What Open Marriage Taught Me
As I write this, my children are asleep in their room, Loretta Lynn is on the stereo, and my wife is out on a date with a man named Paulo. It’s her second date this week; her fourth this month so far. If it goes like the others, she’ll come home in the middle of the night, crawl into bed beside me, and tell me all about how she and Paulo had sex. I won’t explode with anger or seethe with resentment. I’ll tell her it’s a hot story and I’m glad she had fun. It’s hot because she’s excited, and I’m glad because I’m a feminist.
Before my wife started sleeping with other men, I certainly considered myself a feminist, but I really only understood it in the abstract. When I quit working to stay at home with the kids, I began to understand it on a whole new level. I am an economically dependent househusband coping with the withering drudgery of child-rearing. Now that I understand the reality of that situation, I don’t blame women for demanding more for themselves than the life of the housewife.
Still, as a man, I could, if I wanted to, portray what I’m doing as “work,” and thus claim for myself the prestige men traditionally derive from “work.” Whenever I tell someone I stay home with the kids, they invariably say, “Hardest work in the world.” They say this because the only way to account for a man at home with the kids is to say what he’s doing is hard work. But there’s a subtext in the compliment that makes it backhanded: We both know no one ever says it to a woman. Mothers care; fathers provide care. The difference is crucial. Despite my total withdrawal from the economy and the traditional sources of masculine identity, I can still argue I am a provider. I provide care.
In this way, my masculine self-image was stretched but not broken. Diaper bag notwithstanding, I was still a Man. It wasn’t until my wife mentioned one evening that she’d kissed another man and liked it and wanted to do more than kiss next time that I realized how my status as a Man depended on a single fact: that my wife fucked only me.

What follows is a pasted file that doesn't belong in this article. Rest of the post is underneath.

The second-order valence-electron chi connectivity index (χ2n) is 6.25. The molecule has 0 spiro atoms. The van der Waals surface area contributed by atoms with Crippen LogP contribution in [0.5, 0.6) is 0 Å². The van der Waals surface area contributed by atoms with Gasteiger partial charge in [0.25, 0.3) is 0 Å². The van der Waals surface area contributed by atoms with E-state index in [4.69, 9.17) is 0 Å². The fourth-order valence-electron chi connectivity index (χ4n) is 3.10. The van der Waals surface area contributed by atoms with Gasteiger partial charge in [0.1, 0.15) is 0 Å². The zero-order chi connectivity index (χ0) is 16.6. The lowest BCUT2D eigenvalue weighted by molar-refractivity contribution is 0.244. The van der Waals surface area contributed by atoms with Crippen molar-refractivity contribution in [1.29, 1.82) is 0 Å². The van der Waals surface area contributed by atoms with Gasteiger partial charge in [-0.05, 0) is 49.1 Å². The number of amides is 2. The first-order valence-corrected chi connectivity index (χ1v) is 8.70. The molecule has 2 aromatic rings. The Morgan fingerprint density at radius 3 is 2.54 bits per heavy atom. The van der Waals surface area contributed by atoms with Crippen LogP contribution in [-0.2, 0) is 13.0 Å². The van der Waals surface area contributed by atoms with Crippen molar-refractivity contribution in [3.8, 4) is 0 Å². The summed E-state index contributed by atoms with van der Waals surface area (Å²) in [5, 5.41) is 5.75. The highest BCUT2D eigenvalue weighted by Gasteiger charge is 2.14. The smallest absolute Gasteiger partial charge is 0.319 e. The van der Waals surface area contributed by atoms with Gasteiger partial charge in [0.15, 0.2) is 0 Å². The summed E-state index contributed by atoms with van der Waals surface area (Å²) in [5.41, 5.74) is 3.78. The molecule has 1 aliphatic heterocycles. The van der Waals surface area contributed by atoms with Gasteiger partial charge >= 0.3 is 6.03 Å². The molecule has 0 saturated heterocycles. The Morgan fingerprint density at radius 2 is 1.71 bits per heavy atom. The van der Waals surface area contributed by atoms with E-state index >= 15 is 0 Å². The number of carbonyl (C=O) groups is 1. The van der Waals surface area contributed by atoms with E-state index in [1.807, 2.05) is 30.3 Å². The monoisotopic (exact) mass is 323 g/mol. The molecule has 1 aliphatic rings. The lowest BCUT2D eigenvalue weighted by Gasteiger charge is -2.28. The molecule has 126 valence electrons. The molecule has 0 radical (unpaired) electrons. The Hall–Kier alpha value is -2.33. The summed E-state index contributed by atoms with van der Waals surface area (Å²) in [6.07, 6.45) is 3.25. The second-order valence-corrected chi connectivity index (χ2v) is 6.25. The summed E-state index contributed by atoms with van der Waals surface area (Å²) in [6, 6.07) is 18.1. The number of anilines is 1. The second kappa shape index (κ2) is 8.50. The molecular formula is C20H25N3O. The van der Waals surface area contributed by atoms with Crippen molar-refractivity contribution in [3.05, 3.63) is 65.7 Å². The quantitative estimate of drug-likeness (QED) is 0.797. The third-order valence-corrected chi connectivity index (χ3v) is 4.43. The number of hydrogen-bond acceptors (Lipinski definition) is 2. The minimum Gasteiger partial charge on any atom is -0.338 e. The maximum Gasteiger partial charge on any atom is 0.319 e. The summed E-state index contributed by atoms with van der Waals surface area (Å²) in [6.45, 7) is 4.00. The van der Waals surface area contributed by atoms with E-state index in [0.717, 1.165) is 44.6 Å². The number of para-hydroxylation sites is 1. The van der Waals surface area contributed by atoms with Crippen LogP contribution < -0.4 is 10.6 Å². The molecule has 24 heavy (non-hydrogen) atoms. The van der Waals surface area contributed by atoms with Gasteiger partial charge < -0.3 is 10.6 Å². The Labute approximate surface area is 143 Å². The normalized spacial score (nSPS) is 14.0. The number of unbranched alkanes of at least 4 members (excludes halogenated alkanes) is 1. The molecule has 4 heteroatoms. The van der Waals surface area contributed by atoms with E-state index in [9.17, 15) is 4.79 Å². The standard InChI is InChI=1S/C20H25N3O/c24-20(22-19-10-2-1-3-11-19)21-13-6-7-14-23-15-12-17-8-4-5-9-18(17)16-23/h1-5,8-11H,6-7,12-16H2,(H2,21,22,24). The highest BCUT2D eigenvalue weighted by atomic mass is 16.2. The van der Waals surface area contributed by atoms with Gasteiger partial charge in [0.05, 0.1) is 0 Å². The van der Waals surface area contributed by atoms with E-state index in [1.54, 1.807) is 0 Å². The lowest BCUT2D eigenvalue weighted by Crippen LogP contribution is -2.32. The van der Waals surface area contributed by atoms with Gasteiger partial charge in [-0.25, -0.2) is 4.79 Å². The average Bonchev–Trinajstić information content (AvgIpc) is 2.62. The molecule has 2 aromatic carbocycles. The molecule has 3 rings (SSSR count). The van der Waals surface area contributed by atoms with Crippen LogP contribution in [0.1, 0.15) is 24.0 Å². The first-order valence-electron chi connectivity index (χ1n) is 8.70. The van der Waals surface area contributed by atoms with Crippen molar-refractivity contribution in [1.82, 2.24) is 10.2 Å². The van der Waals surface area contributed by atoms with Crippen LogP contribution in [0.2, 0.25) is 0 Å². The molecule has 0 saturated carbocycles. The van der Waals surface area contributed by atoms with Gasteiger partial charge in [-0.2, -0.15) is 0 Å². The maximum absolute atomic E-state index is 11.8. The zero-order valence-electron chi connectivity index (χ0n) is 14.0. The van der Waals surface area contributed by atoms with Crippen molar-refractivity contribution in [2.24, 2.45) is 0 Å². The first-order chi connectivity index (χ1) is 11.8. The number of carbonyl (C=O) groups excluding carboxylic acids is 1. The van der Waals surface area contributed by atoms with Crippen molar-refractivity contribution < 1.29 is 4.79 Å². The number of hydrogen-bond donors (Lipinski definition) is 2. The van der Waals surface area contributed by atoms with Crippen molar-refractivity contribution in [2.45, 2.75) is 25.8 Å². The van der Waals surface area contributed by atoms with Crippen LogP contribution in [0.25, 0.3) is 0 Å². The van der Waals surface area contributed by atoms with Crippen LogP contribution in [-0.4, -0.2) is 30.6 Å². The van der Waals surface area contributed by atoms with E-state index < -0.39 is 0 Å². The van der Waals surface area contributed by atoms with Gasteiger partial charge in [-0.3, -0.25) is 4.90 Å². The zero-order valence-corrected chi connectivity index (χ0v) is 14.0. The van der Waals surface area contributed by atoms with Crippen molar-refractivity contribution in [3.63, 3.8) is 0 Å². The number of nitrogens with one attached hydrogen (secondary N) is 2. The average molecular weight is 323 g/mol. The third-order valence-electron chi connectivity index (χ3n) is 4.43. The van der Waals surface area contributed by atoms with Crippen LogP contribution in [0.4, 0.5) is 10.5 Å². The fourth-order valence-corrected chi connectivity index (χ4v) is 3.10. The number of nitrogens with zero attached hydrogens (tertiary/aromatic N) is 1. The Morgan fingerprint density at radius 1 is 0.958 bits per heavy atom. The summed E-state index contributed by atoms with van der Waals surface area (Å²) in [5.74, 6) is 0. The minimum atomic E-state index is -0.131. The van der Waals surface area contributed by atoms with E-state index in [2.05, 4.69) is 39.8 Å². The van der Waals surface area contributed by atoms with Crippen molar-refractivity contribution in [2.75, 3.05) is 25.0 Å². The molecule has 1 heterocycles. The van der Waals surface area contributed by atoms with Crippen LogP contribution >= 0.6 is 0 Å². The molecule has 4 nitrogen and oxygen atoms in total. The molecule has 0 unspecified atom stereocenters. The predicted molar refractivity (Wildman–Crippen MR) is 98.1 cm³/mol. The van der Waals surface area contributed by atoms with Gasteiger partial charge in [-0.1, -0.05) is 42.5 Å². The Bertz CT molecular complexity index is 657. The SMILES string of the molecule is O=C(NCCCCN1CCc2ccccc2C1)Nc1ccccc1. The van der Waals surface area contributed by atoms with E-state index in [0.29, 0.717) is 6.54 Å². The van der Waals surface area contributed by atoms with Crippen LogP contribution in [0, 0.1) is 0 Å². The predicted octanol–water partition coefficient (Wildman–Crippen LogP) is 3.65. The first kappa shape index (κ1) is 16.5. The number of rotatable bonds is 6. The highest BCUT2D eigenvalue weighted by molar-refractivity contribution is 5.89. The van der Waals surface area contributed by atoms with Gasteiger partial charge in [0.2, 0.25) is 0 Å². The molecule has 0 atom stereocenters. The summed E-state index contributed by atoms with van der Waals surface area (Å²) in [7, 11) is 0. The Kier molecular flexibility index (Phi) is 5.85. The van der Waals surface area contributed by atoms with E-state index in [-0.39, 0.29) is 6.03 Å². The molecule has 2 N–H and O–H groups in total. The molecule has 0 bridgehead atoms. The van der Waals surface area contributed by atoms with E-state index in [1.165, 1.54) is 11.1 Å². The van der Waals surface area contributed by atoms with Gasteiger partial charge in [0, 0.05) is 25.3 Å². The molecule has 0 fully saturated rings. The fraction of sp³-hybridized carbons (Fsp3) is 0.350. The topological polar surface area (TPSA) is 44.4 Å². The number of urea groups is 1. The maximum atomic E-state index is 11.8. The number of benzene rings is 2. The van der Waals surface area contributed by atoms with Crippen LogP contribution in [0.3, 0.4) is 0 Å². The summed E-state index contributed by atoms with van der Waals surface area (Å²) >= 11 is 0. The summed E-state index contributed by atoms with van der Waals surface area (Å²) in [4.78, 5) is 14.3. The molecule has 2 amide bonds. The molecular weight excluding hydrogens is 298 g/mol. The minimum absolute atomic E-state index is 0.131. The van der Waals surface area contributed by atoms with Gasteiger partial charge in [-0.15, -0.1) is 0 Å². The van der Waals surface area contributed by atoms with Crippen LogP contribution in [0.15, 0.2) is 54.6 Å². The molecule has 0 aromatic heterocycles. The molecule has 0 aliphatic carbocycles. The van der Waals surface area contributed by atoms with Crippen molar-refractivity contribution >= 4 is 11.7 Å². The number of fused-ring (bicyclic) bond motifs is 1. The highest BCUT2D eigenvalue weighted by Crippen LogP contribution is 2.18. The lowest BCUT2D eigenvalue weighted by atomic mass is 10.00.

When people ask how it started, I say this: We married young. She’d had sex before me, but only with a handful of people a handful of times. She never had a boyfriend, never had a lover. I was the first man she ever had the chance to get to know intimately. By her mid-30s, having already had our children and entering her sexual prime, she felt keenly her lack of sexual experience. Happily for me, she was willing to talk about it, willing to ask if I’d be open to exploring other options. We opened a bottle of wine and started talking, and talking, and talking.
She didn’t present it as an issue of feminism to me, but after much soul-searching about why the idea of my wife having sex with other men bothered me I came to a few conclusions: Monogamy meant I controlled her sexual expression, and, not to get all women’s-studies major about it, patriarchal oppression essentially boils down to a man’s fear that a woman with sexual agency is a woman he can’t control. We aren’t afraid of their intellect or their spirit or their ability to bear children. We are afraid that when it comes time for sex, they won’t choose us. This petty fear has led us as a culture to place judgments on the entire spectrum of female sexual expression: If a woman likes sex, she’s a whore and a slut; if she only likes sex with her husband or boyfriend, she’s boring and lame; if she doesn’t like sex at all, she’s frigid and unfeeling. Every option is a trap.
Feminism always comes back to sex, even when we’re talking about everything else. The point isn’t that all women should be sexual adventurers. Celibacy is as valid an expression of sexuality as profligacy. The point is that it should be women who choose, not men — even the men they’re married to. For my wife, the choice between honoring our vows and fulfilling her desires was a false choice, another trap. She knew how deep our love was, and knew that her wanting a variety of sexual experiences as we traveled through life together would not diminish or disrupt that love. It took me about six months — many long, intense conversations, and an ocean of red wine — before I knew it, too.
When my wife told me she wanted to open our marriage and take other lovers, she wasn’t rejecting me, she was embracing herself. When I understood that, I finally became a feminist.
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